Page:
Covid-19 cases are rising but test numbers are declining and contact tracing is ineffectiveThe authorities that were too slow to recognise the looming threat seem to have given up the fight against the virus, public health experts say.
On Tuesday, doctors at Sukraraj Tropical and Infectious Disease Hospital decided to take matters into their own hands as people in an overwhelming number stood in queue for hours to get tested for Covid-19.
Doctors said they were by and large helpless as hundreds of people were spending nights on the hospital premises, under staircases and the passage, waiting for their turn to give samples. They were waiting without food.
“We decided to collect money on our own so that we could provide some food to them,” said Dr Sagar Rajbhandari, director at the hospital. “We felt really bad that there were small children waiting in line for days.”
With whatever money that was collected, according to Rajbhandari, noodles and beaten rice were provided.
One way to address the situation was increasing the number of tests so that people would give swabs and go home as early as possible.
Even though the hospital laboratory can test only 300 swabs a day, it started collecting 600.
But regardless of the situation in the government hospital, the number of overall tests—polymerase chain reaction tests—across the country over the past few days has gone down, raising concerns whether the government is making serious attempts to respond to the Covid-19 pandemic.
The Health Ministry was conducting around 10,000 tests, on average, across the country, but the number over the past few days has come down.
Public health experts say that with the risk level rising, the number of tests should have increased. But the authorities seem to have surrendered now, according to them.
“We are heading towards a catastrophe and the government seems to be absolutely apathetic towards such a looming crisis,” said a member of the Nepal Medical Council requesting anonymity because he was concerned about getting into a controversy.
“The number of tests performed since the restrictions were lifted has drastically gone down. To make matters worse, the government has not done anything to make contact tracing effective. This clearly shows the government has given up the fight against Covid-19.”
Since the restrictions were eased, Kathmandu Valley has seen an increased public mobility. Public vehicles are allowed to operate saying they should follow certain safety protocols, but monitoring has been lax. As long-haul public transport too has resumed, an increased public movement is expected soon in view of the festival season.
It has now become clear that the government, which never took any serious effort to fight the pandemic, has no plans to respond to the disease, according to public health experts.
Doctors say that increasing tests and ensuring effective contact tracing and isolation of the infected people will be crucial in lessening the infection rate. However, the authorities have neither increased the number of tests nor paid any heed to contact tracing.
Dr Jageshwor Gautam, spokesperson for the Health Ministry, however, said the government has not reduced the number of tests.
“The government performs tests on the basis of need,” Gautam told the Post. “The government cannot perform tests on all those who want to get tested. This is not necessary also.”
As of Wednesday, 67,804 people from across the country have tested positive for Covid-19. The death toll has reached 436.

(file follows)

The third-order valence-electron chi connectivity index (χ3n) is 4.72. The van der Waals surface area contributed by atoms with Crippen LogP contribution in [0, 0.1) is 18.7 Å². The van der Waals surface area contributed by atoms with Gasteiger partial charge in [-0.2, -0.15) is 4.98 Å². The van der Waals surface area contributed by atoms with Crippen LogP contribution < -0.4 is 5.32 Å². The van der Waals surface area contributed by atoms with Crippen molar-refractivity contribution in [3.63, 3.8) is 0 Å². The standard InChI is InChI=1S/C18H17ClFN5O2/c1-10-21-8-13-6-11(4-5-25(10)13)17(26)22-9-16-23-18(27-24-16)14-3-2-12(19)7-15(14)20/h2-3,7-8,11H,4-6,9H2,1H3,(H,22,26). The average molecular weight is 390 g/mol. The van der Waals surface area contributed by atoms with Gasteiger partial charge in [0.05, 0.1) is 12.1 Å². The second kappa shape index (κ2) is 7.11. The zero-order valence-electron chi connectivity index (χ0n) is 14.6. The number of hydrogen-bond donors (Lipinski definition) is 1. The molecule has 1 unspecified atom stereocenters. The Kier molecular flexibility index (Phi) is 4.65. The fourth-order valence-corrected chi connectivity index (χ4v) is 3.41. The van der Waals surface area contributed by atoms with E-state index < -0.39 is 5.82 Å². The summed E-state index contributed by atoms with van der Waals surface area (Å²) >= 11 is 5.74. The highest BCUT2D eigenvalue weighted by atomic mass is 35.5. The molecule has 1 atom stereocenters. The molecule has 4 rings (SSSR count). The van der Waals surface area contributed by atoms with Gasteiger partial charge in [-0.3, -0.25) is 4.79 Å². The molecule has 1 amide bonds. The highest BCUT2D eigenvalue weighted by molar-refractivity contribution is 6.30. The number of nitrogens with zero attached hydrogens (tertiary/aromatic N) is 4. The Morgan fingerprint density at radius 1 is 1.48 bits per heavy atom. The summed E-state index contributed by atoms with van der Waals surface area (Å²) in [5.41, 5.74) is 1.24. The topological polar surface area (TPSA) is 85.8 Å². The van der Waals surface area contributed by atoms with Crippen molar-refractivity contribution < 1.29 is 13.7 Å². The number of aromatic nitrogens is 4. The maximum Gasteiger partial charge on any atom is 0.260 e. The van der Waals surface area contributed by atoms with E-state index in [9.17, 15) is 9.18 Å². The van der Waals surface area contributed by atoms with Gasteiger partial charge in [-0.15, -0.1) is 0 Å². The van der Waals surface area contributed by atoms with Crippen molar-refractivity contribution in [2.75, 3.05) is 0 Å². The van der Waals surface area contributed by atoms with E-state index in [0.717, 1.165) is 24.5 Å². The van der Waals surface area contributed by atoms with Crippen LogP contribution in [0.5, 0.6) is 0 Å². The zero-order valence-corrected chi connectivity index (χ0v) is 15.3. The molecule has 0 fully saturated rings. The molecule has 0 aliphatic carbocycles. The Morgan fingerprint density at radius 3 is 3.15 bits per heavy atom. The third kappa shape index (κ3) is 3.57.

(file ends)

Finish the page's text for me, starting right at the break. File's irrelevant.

In the last 24 hours, 1,172 people tested positive for the coronavirus. Among them, 637 are from Kathmandu Valley.
The Health Ministry said 49,954 people have recovered so far, which is 73. 7 percent of the total cases.
While the government does not seem to have any plans to increase the number of tests, it is planning yet another lockdown.
The Health Ministry has decided to recommend the government enforce a nation-wide lockdown again if the number of active cases crossed 25,000.
According to spokesperson Gautam, a meeting of the incident command system of the Health Ministry held on Wednesday morning took the decision to that effect.
“It is the Health Ministry’s recommendation; it is up to the Cabinet to take the final decision,” said Gautam. “The number of active cases will cross 25,000 only if daily cases reach around 2,000.”
There were 17,414 active cases throughout the country as of Wednesday.
Public health experts say the government was never serious about Covid-19 and it is still failing to recognise the risk that the pandemic poses to the society and the larger impact it can have on the entire country.
“From the very beginning, we were clear that the country will face such a serious condition, as authorities were refusing to comprehend the virus risk,” said Dr Govinda Prasad Ojha, former director general at the Department of Health Services.
When the government imposed the lockdown on March 24, there was no particular plan as to how it was going to use the period to respond to the outbreak. After four months, the government suddenly lifted the lockdown on July 21.
Across the lockdown, the number of cases rose from two to more than 17,000. After the lockdown was lifted, cases started to rise at an alarming rate, forcing the government to impose restrictions, this time through the orders of chief district officers.
Kathmandu Valley’s case, according to public health experts, proves that restrictions are not a solution to the contagion and that authorities must rely on science–testing, tracing and isolating–in the fight against the virus.
“Authorities in Nepal always misled the general public with mistruths. They kept on saying that the coronavirus will never enter the country because it is the land of Lord Pashupatinath,” said Ojha.
“After nine months since the first case was reported, the country is in a difficult situation, unable to fight the virus. And the authorities seem to have left everything on god.”